Fig. 3. Receiver operating characteristic curves of ascitic calprotectin, tumor necrosis factor α (TNF-α), interleukin 6 (IL-6), and polymorphonuclear leukocytes (PMNs) in detecting ascitic fluid infection in cirrhotic patients.
Tables

Demographic Data, Clinical Characteristics, and Laboratory Findings in the Studied Groups

VariableSBP (n=52)Non-SBP (n=27)p-value
Age, yr58.4±10.257.5±10.70.76
Sex, male/female38/1421/60.55
Etiology of liver cirrhosis
?Chronic hepatitis C37 (71.2)17 (63)0.45
?Chronic hepatitis B9 (17.3)4 (14.8)0.12
?Autoimmune hepatitis3 (5.8)3 (11.1)0.38
?Nonalcoholic steatohepatitis2 (3.8)2 (7.4)0.32
?Cryptogenic1 (1.9)1 (3.7)0.29
Child-Pugh class
?Child A00-
?Child B13 (25)7 (26)0.46
?Child C39 (75)20 (74)0.15
MELD score11.3 (10.5?18)11.1 (10?17)0.34
Serum analysis
?Alanine aminotransferase, IU/L75.5±22.3341.22±16.220.02
?Aspartate aminotransferase, IU/L44.55±12.6451.84±11.230.75
?Prothrombin time, sec20±1.417±1.10.04
?Bilirubin, mg/dL0.86±0.160.66±0.120.52
?Albumin, gm/dL2.8±1.12.9±1.20.66
?Creatinine, mg/dL1.17±0.30.66±0.180.03
Ascitic fluid analysis
?Polymorphonuclear leukocytes, /mm31,560±75590±45<0.001
?Positive culture290-
?Protein, mg/dL465±120.22290.77±155.86<0.001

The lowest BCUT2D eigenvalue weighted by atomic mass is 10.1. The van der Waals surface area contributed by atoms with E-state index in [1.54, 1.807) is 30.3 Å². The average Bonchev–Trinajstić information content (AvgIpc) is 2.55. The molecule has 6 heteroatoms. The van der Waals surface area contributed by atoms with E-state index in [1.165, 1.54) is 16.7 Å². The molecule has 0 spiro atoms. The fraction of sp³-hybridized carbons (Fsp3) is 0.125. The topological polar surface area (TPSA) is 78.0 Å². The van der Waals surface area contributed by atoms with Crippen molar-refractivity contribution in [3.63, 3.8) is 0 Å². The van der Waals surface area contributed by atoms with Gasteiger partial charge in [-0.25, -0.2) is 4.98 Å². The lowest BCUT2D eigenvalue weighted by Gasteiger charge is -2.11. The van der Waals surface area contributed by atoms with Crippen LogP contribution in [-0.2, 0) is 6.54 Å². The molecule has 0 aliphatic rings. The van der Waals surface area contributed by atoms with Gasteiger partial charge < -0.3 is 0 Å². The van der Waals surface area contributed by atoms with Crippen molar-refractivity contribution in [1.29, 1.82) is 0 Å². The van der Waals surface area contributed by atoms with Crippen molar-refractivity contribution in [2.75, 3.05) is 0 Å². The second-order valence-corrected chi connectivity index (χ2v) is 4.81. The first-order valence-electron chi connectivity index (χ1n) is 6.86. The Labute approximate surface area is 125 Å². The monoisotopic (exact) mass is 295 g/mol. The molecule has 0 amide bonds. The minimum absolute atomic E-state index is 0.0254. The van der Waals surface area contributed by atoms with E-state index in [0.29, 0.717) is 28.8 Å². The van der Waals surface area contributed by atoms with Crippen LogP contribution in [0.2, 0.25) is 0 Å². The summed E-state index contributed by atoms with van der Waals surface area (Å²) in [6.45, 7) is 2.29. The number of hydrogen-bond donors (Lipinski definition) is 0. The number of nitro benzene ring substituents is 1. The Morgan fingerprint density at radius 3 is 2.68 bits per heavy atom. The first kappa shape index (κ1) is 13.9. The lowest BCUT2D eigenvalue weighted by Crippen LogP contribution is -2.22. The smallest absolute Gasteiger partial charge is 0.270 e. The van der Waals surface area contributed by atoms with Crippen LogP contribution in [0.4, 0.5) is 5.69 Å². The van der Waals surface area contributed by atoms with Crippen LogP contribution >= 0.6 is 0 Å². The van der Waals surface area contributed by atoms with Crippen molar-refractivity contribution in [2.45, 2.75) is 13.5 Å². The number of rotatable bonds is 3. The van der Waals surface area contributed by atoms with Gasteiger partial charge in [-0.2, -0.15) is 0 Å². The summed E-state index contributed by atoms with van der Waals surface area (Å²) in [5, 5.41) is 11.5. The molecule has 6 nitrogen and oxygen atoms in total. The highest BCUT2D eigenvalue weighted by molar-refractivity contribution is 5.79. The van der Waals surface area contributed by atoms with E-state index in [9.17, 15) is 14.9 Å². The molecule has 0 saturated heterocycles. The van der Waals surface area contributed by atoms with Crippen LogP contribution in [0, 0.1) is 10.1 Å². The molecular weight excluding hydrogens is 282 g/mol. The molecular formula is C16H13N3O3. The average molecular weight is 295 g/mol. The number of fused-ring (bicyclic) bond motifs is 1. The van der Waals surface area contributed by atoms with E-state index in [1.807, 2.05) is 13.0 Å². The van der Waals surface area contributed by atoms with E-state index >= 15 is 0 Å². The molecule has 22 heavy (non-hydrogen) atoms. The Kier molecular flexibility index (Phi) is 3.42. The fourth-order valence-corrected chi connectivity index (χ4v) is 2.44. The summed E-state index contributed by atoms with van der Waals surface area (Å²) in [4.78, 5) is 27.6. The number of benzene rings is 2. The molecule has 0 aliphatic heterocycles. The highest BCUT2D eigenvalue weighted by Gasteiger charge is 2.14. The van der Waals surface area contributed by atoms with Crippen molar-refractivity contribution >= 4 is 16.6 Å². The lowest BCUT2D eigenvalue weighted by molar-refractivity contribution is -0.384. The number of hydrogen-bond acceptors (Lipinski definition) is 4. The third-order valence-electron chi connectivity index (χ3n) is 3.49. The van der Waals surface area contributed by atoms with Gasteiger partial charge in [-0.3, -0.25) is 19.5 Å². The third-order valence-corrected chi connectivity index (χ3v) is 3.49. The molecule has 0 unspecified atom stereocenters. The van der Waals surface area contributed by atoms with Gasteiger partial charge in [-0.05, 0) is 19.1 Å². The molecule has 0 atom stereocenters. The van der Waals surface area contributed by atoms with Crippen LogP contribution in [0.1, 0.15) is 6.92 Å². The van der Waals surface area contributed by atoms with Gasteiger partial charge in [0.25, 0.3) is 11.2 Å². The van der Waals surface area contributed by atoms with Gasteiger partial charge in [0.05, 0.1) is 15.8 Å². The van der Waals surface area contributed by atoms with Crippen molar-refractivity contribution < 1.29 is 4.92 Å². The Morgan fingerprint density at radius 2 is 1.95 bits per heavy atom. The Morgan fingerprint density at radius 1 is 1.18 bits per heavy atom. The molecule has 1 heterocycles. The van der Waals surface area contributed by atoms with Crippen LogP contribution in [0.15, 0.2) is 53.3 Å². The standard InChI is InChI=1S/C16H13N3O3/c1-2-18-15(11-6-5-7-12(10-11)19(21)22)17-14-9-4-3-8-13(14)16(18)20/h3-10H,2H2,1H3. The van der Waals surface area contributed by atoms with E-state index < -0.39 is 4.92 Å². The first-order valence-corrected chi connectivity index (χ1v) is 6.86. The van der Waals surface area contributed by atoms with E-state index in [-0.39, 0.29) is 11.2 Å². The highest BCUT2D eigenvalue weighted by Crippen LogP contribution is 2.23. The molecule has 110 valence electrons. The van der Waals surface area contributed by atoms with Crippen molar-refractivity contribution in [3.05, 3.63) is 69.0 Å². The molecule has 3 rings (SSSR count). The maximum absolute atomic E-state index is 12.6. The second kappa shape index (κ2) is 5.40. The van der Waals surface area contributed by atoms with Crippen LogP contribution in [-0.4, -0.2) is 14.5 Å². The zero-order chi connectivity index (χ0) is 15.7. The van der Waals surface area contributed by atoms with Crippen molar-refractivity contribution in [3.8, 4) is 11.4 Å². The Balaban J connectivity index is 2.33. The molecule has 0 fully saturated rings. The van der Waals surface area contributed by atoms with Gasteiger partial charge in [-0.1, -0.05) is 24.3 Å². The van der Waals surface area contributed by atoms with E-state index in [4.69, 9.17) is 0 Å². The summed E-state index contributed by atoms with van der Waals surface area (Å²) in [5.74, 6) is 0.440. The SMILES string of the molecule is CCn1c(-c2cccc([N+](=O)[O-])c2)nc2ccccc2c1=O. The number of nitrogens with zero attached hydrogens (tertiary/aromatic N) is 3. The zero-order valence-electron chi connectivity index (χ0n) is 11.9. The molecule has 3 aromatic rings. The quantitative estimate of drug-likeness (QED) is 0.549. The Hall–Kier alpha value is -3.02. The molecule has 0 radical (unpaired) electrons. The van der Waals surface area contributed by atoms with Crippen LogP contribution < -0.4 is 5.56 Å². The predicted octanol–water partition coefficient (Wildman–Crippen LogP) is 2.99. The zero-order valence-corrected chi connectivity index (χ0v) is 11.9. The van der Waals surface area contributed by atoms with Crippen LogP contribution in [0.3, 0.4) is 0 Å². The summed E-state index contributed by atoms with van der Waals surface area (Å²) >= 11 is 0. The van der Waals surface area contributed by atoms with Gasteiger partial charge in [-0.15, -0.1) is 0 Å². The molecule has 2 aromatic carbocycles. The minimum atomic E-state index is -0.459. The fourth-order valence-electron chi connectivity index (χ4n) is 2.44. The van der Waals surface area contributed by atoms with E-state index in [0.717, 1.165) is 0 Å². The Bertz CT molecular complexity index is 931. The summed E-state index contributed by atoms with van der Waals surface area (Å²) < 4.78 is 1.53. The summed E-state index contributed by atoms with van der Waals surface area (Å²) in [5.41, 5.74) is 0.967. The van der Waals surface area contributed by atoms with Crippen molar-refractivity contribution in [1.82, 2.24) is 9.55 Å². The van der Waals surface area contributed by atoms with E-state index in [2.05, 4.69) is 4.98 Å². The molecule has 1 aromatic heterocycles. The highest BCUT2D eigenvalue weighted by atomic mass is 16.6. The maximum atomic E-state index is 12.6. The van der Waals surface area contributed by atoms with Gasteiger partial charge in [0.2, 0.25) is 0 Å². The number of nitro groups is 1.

Data are presented as the mean±SD or number (%).

SBP, spontaneous bacterial peritonitis; MELD, Model for End-Stage Liver Disease.

Serum Procalcitonin, Ascitic Calprotectin, and Serum and Ascitic Levels of TNF-α, IL-6, and PMN in Patients with and without SBP

VariableSBPNon-SBPp-value
Serum procalcitonin, ng/mL8.5 (2.5?22)0.4 (0.1?2.5)<0.001
Ascitic calprotectin, ng/mL762.6 (203.5?955.6)270.7 (195.7?567.4)<0.001
TNF-α, pg/mL
?Serum55 (54?94)18 (16?35.5)<0.001
?Ascitic fluid98 (70?485)42.5 (25.5?65.9)<0.001
IL-6, ng/mL
?Serum132 (54?556)10.5 (7.45?27)<0.001
?Ascitic fluid553 (432?956)195 (95?347)<0.001
PMNs, /mm3
?Serum8,590 (4,450?14,560)5,270 (3,650?7,550)0.032
?Ascitic fluid543 (277?3,755)25 (15?215)<0.001

Data are presented as median (minimum?maximum).

TNF-α, tumor necrosis factor α; IL-6, interleukin 6; PMNs, polymorphonuclear leukocytes; SBP, spontaneous bacterial peritonitis.

Receiver Operator Characteristics Curve Analysis of Serum Procalcitonin, Ascitic Calprotectin, and Serum and Ascitic Levels of TNF-α, IL-6, and PMN Patients with and without SBP

VariableAUCCutoff valueSe.Sp.NPVPPV
Serum levels
?Procalcitonin, ng/mL0.9410.9494.391.89395
?TNF-α, pg/mL0.96148.59087.18678
?IL-6, ng/mL0.92215186.583.58579
?PMNs, /mm30.8118,10085.7727678
Ascitic fluid analysis
?Calprotectin, ng/mL0.92144595.485.29371
?TNF-α, pg/mL0.951679083.66587
?IL-6, ng/mL0.96954596.275.48976
?PMNs, /mm30.8712659173.89286

Data are presented as percentage.

TNF-α, tumor necrosis factor α; IL-6, interleukin 6; PMNs, polymorphonuclear leukocytes; SBP, spontaneous bacterial peritonitis; AUC, area under the receiver operating characteristic curve; Se., sensitivity; Sp., specificity; NPV, negative predictive value; PPV, positive predictive value.

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Tables

Demographic Data, Clinical Characteristics, and Laboratory Findings in the Studied Groups

VariableSBP (n=52)Non-SBP (n=27)p-value
Age, yr58.4±10.257.5±10.70.76
Sex, male/female38/1421/60.55